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    Energomash company employees stand near RD-180 engines prepared for shipment to the United States in a shop at the Energomash

    America Needs Russian Rocket Engines to Fly to Space – US Space Command

    © AP Photo / Maxim Marmur
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    US space agencies need additional Russian-made RD-180 rocket engines until a domestically produced equivalent is ready for use, the head of US Space Command said June 26.

    "Without access to the RD-180… we severely limit our assured access [to space], undermine the competition we have worked so diligently to enable and will have traded one monopoly for another in the medium and intermediate vehicle classes," Gen. John Hyten said at a House Armed Services Committee hearing, National Defense magazine wrote on Friday.

    The nine RD-180 rocket engines available will not ensure access to space for the United States national security needs, said Hyten. He supported the

    Defense Department request to fulfill the 2012 purchase of additional RD-180 rocket engines in order to allow the ULA to participate competitively until a new launch system is available to deliver necessary space capabilities.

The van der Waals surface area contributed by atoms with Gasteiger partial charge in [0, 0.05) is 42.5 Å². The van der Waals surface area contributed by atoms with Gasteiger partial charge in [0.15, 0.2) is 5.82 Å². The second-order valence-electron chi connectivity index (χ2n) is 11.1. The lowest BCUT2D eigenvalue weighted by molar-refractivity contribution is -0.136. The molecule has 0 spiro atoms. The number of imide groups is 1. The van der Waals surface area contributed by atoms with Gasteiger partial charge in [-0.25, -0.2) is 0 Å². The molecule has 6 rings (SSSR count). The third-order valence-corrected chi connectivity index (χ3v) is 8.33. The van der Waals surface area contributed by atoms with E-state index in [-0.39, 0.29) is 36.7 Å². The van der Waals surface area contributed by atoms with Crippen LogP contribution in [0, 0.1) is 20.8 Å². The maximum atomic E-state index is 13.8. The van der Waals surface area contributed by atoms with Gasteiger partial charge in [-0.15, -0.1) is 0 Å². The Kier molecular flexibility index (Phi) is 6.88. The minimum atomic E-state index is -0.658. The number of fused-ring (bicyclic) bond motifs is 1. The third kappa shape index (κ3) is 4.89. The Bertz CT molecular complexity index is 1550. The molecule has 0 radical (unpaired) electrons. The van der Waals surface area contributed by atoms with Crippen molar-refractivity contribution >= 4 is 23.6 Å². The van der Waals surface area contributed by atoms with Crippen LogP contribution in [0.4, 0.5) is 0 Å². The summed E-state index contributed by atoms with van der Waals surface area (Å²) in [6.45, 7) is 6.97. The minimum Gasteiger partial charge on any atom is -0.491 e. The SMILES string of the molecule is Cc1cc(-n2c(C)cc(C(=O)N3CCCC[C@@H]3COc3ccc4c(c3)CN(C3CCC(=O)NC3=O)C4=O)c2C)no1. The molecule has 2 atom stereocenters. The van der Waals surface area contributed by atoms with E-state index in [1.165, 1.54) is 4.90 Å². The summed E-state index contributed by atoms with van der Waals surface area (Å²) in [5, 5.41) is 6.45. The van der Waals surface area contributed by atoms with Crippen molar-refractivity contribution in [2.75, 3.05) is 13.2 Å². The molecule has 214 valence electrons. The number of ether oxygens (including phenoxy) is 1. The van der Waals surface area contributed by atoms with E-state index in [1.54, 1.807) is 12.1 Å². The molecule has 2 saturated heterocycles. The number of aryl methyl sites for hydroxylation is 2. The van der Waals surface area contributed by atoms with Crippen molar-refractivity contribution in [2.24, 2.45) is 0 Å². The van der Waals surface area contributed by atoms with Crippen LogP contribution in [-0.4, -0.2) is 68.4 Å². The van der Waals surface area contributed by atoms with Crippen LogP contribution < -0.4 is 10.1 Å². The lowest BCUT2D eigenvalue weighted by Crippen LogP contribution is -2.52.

Congress earlier prohibited the use of the Russian-made engines for heavy lift rockets after 2019.

    Now, the aeronautic industry is working to produce a domestic version, but there are concerns that a replacement will not be ready in time.

    That may leave SpaceX, founded by billionaire Elon Musk, alone in offering heavy lift services if its Falcon Heavy is developed by then, the magazine noted.

    “If the current law is not modified, America will not have assured access to space and competition will have been unintentionally eliminated, giving the new entrant a monopoly,” Tory Bruno, President and CEO United Launch Alliance, said referring to launch provider SpaceX.

    US federal law requires two independent providers of launch systems for access to space. ULA manufactured Atlas V and Delta IV launch systems, which use the Russian made RD-180 engine, currently carry two-thirds of US national security payloads.


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